In this paper, we develop a framework for an approach that assigns values to customary rural farmland parcels based on the local people’s view of land value to support land consolidation. In a case study of Nanton, Ghana, key land value factors were identified and weighted by the local community. The weights were integrated into the framework that produced a Land Value Index for each farmland parcel. Though the strength of the approach is found in scenario and sensitivity analyses....
  • Property taxes: Exploring the untapped potential for the city of Hargeisa

    International Growth Centre, 2019
    Hargeisa, the capital of Somaliland, is a rapidly growing city. It is the largest city in a heavily decentralised political system. As a result of the system, the city is responsible for delivering a large number of services and investing in infrastructure. In the past years, the city government has made significant improvements in raising own-source revenues. However, at just over 8 million USD in the FY 2016, overall collection is still low and far from being sufficient to meet the growing needs of the city....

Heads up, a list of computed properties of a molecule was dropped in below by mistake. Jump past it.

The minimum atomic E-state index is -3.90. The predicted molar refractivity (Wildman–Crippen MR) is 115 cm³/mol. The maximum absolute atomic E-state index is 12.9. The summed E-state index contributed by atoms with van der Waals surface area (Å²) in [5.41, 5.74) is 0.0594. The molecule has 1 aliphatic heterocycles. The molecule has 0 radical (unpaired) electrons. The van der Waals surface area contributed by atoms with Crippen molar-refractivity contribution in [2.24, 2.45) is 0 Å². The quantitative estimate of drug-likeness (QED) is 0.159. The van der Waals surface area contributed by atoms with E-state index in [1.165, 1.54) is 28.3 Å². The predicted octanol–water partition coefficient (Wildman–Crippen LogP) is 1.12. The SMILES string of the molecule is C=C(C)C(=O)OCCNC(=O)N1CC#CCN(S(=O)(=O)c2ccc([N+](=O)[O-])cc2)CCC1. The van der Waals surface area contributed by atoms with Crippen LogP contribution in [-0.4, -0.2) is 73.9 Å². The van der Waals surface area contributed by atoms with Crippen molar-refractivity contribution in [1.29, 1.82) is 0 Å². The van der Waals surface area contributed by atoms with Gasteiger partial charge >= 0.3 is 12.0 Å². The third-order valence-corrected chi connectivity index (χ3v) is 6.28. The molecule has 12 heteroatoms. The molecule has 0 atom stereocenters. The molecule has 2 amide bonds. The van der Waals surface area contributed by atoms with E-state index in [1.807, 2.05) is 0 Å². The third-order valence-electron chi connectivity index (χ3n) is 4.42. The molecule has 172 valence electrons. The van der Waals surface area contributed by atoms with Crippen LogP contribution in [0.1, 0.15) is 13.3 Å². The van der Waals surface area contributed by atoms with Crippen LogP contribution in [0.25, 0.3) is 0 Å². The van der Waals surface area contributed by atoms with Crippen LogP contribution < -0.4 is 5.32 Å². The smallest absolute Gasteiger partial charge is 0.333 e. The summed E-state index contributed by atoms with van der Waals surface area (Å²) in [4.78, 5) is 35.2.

• Using machine learning and remote sensing to value property in Rwanda

    International Growth Centre, 2020
    Property valuation models can achieve mass valuation transparently and cheaply. This paper develops a number of property valuation models for Kigali, Rwanda, and tests them on a unique dataset combining remote sensing data and infrastructure and amenities data for properties in Kigali, with sales transaction data for 2015. We use a machine learning approach, Minimum Redundancy Maximum Relevance, to select from 511 features those that minimise ten-fold cross validated Mean Absolute Error....
  • Reforming property tax valuation in Sierra Leone

    International Growth Centre, 2020